* Share Your World aka Wanna Be Like Cee

Thank you, Cee, for this week’s Share Your World challenge.  Cee always manages to post THE most beautiful photographs.   She’s managed to make crayons look like an art exhibit!  Me whining: I wanna do that!

On to the challenges.  Oh, my, the first question is easy.  Toilet paper should go over the top of the roll, not under.  It’s easier to tear, to control, and I think it looks better, too.

The second question relates to those gorgeous crayons photographed by Cee (go on, click on her link above).  If I were a crayon, I would be one of those Melt and Mold Factory “homemade” crayons by Crayola, a long swirl of colors that I would change, depending upon my mood. No matter my mood, though, I do love the smell of Crayolas!

The third question seemed very easy at first, but if I had to do it for real?  I would choose to get $5000 for shaving my head instead of dyeing my hair bright lime green and not telling anyone the reason.  I could buy a number of sweet Crayola products with $5000.

Bonus question.  I am all about bonuses.  I’m grateful for my health both this week and last.  I remain free from crud.  I was slimed on Saturday evening, but so far so good.  I got my flu shot last week from a newbie who was nervous about how he did.  I told him he was fine.  If he starts fretting, he’ll be much worse.  There was a nurse in the local school district who could inject you with just about NO sensation at all.  No kidding.  Of course she is retired.

* T is for (white) TarHeels

T is for TarHeel: A North Carolina Alphabet,” written by Carol Crane and illustrated by Gary Palmer, is an attractive book detailing famous sites, state animals/flowers, etc., and other events of note in North Carolina.  This book is one in a series of all the states (“Discover America State By State”) and fits nicely into a fourth grade curriculum.  The illustrations are beautiful watercolors and the text is in two forms, poetry with an accompanying detailed explanation of each selection’s significance.  If you visit Sleeping Bear Press, you can download a free, 23 page teacher’s guide for this book and many more.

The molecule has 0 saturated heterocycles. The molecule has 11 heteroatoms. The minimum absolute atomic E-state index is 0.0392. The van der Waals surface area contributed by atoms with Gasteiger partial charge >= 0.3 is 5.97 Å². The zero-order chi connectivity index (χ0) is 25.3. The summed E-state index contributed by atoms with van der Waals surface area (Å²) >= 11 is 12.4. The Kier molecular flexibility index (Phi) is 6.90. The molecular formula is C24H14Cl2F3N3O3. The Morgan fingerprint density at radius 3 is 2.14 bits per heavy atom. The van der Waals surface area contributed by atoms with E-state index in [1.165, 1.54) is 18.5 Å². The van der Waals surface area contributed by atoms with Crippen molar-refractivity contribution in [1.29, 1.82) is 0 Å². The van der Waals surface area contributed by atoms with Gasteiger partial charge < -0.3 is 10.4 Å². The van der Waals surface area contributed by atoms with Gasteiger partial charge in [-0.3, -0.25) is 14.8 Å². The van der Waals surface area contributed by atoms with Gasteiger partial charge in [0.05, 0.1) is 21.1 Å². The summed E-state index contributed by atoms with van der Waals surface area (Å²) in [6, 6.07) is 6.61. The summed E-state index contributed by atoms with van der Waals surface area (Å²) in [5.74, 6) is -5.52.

There is much to like about the book, but is North Carolina an all-white state?  Has it always been a one race place?  In this book, a single picture features a black girl with a caterpillar and there are ZERO references to any black contributions to our state’s history and culture.  (The same is true for native peoples.)  What about H or J for Harriet Jacobs?  She wrote one of the first narratives about slavery, “Incidents in the Life of a Slave Girl.”  The Harriet Jacobs Trail in Edenton allows visitors to follow the events of her life, including hiding for seven years in a tiny attic after escaping her brutal owner.

Or what about I for the International Civil Rights Center and Museum in Greensboro, formerly Woolworth’s, the site of the sit-in by four courageous young men who defied the “whites only” rule, moving our nation away from laws of segregation?

There are others, but what about N or S for Nina SImone?  She was a powerful voice in jazz and the civil rights movement.  Enjoy her music in this video.  Her lyrics are a powerful indictment of racism and sex-trade trafficking.

Finally, let’s hope the book is edited to include ALL our citizens.

* Don Tate and Poet

Wow.  If you haven’t read “Poet: The Remarkable Story of George Moses Horton,” written by poet and illustrator Don Tate, you have missed out!  As an added bonus, teachers can also find excellent lesson plans on Don Tate’s website.  Listen to Don Tate read the beginning of his own beautiful work:

George Moses Horton was a slave who taught himself to read, then wrote and even sold poetry in Chapel Hill on the campus of the University of North Carolina. I’ve lived here since 1983 but had never heard of this gifted man until now.  Don Tate’s prose does justice to the talented poet who was eventually freed after the Civil War.  Our children need to read books like this.  Tate not only touches our hearts and consciences about the savagery of slavery, but shares a story of hope and resilience.  This book is a keeper.


What if you could take a well-designed, free online class on a topic that could dramatically change your understanding of how kids learn?  What if you could take that class with interesting folks from around the globe?  What if that class would help you better understand the way kids and adults process information?  What if this course enhanced your understanding of your own learning strengths and weaknesses?  What if you became a better teacher or coach?  What if you got credit for taking the class?